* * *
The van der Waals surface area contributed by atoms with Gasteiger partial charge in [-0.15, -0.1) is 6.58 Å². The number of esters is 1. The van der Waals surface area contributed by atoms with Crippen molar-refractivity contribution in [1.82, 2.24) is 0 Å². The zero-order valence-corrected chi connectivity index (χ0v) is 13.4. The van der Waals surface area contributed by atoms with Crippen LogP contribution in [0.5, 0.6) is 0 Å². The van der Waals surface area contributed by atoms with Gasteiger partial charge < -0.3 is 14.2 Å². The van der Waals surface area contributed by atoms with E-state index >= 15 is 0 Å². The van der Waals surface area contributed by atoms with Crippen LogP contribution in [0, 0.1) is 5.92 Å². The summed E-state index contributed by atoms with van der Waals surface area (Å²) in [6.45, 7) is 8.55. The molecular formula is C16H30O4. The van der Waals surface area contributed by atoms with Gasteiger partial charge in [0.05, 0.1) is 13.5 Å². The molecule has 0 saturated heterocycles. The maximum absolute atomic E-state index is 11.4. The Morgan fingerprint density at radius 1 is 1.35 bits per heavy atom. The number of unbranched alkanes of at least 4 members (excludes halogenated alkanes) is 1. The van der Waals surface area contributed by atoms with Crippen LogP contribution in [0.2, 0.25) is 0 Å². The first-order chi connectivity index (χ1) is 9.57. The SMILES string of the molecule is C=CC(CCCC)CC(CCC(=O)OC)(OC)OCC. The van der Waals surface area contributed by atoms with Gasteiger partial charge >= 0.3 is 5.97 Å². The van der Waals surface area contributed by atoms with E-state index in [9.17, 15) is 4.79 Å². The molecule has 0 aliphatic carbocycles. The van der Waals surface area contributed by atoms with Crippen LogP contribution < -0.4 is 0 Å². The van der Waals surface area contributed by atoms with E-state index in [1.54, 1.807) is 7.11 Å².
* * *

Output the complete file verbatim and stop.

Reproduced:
The van der Waals surface area contributed by atoms with Gasteiger partial charge in [-0.15, -0.1) is 6.58 Å². The number of esters is 1. The van der Waals surface area contributed by atoms with Crippen molar-refractivity contribution in [1.82, 2.24) is 0 Å². The zero-order valence-corrected chi connectivity index (χ0v) is 13.4. The van der Waals surface area contributed by atoms with Crippen LogP contribution in [0.5, 0.6) is 0 Å². The van der Waals surface area contributed by atoms with Gasteiger partial charge < -0.3 is 14.2 Å². The van der Waals surface area contributed by atoms with E-state index >= 15 is 0 Å². The van der Waals surface area contributed by atoms with Crippen LogP contribution in [0, 0.1) is 5.92 Å². The summed E-state index contributed by atoms with van der Waals surface area (Å²) in [6.45, 7) is 8.55. The molecular formula is C16H30O4. The van der Waals surface area contributed by atoms with Gasteiger partial charge in [0.05, 0.1) is 13.5 Å². The molecule has 0 saturated heterocycles. The maximum absolute atomic E-state index is 11.4. The Morgan fingerprint density at radius 1 is 1.35 bits per heavy atom. The number of unbranched alkanes of at least 4 members (excludes halogenated alkanes) is 1. The van der Waals surface area contributed by atoms with Crippen LogP contribution in [0.2, 0.25) is 0 Å². The first-order chi connectivity index (χ1) is 9.57. The SMILES string of the molecule is C=CC(CCCC)CC(CCC(=O)OC)(OC)OCC. The van der Waals surface area contributed by atoms with Gasteiger partial charge >= 0.3 is 5.97 Å². The van der Waals surface area contributed by atoms with E-state index in [9.17, 15) is 4.79 Å². The molecule has 0 aliphatic carbocycles. The van der Waals surface area contributed by atoms with Crippen LogP contribution < -0.4 is 0 Å². The van der Waals surface area contributed by atoms with E-state index in [1.54, 1.807) is 7.11 Å².